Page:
How To Invest In Chinese Businesses

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How To Invest In Chinese Businesses

Investing Author: Admin


Despite its single-party communist government, investors are increasingly interested in how to invest in China due to the huge East Asian country’s position as the world’s most highly populated nation. Sweetening the attraction for investors has been China’s impressive recent growth rate that has averaged 10.5% between 2001 and 2010, in spite of financial crises and recessions in other major countries. Furthermore, the country’s GDP ranked 2nd globally on both a PPP and nominal basis in 2011.

Also benefitting China from an investment perspective is the fact that the country has become a major global manufacturing center due to its undervalued currency, low-cost workforce, substantial infrastructure investment, good productivity, and a positive government policy environment.

This winning combination has made China an increasingly popular location for relocating manufacturing facilities from the United States and other developed countries where production costs are higher.

Fortunately, those interested in learning how to invest in China have a growing number of choices available to them. Since the Chinese Yuan — the national currency of China — has recently been allowed to float by the People’s Bank of China, perhaps one of the easiest methods is to purchase the Yuan against another major currency, such as the U.S. Dollar or Euro, using the forex market.

The Yuan’s ISO 4217 currency code is CNY, and the Yuan is conventionally quoted as the counter currency in currency pairs. Due to increasing interest in how to invest in China, currency pairs such as USD/CNY and EUR/CNY are now being offered by some online forex brokers as trading instruments to clients who qualify to open a forex trading account.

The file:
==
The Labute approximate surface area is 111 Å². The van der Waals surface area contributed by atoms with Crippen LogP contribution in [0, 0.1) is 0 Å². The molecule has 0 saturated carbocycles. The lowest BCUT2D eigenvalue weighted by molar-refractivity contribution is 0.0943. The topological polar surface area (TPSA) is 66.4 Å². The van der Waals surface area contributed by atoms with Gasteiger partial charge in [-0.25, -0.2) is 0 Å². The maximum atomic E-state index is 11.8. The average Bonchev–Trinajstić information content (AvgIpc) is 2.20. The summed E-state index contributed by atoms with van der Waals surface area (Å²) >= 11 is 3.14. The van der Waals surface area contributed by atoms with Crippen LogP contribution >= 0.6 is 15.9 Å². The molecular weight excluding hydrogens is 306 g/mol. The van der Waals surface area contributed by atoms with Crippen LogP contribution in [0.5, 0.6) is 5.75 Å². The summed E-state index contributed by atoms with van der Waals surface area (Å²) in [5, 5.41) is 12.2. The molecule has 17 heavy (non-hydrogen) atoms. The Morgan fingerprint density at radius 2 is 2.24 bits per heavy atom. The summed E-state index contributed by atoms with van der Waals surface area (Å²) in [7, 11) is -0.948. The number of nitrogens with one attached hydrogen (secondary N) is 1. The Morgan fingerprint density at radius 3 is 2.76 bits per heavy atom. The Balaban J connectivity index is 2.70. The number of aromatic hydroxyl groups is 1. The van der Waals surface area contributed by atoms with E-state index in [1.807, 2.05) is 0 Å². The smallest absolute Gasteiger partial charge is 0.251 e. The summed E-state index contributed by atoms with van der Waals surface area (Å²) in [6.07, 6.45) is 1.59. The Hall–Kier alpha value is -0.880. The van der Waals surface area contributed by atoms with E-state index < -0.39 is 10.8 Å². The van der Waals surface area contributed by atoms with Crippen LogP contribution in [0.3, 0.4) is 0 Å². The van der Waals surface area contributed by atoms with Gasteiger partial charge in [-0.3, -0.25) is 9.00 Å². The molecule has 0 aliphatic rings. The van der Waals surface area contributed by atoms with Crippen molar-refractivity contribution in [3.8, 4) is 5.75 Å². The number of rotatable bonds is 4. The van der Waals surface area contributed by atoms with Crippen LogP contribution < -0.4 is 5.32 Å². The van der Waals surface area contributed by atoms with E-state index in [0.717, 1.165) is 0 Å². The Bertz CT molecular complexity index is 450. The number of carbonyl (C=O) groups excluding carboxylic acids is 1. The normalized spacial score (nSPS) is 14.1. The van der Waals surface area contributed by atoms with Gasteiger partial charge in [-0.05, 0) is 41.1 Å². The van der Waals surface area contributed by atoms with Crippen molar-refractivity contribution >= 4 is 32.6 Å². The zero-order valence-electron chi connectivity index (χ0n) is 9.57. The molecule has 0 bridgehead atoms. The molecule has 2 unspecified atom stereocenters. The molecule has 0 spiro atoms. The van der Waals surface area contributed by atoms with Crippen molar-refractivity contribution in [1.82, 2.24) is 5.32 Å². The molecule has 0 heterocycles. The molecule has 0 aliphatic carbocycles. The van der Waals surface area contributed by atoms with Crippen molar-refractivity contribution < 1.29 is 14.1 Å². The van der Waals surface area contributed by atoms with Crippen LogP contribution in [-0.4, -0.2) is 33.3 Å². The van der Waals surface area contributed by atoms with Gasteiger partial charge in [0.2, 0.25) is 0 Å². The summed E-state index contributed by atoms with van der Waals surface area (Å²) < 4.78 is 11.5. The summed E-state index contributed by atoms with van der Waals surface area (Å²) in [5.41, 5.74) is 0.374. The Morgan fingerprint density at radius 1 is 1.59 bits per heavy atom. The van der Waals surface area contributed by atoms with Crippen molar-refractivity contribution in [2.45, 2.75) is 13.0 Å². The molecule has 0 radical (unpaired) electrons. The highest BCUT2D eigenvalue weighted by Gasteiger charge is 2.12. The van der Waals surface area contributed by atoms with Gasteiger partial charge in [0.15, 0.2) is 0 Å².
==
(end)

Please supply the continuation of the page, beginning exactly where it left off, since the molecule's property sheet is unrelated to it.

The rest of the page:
Since currencies can be considered analogous to the stock of a country, making an investment in China relative to the United States using the forex market would be as simple as establishing a long Yuan position by selling USD/CNY.  Also, since the People’s Bank of China’s benchmark one year lending and deposit rates are typically higher than the U.S. Federal Reserve’s benchmark interest rate, holding the Yuan against the U.S. Dollar generally provides an investor with positive carry, as well as the potential to benefit if the Yuan appreciates.

Although purchasing Chinese stocks directly via the Hong Kong stock market is possible, the Shenzhen and Shanghai stock exchanges remain subject to capital controls and so present a challenge for foreign investors. Nevertheless, equity investors can easily purchase American Depositary Receipts or ADRs issued by large Chinese companies that are listed on major U.S. stock exchanges.

Yet another way to invest in China would be to purchase into a mutual fund or Exchange Traded Fund (ETF) that holds a substantial share of its portfolio in Chinese stocks, bonds, or other Chinese investment-grade assets. Such funds typically have the added advantages of diversification and professional management.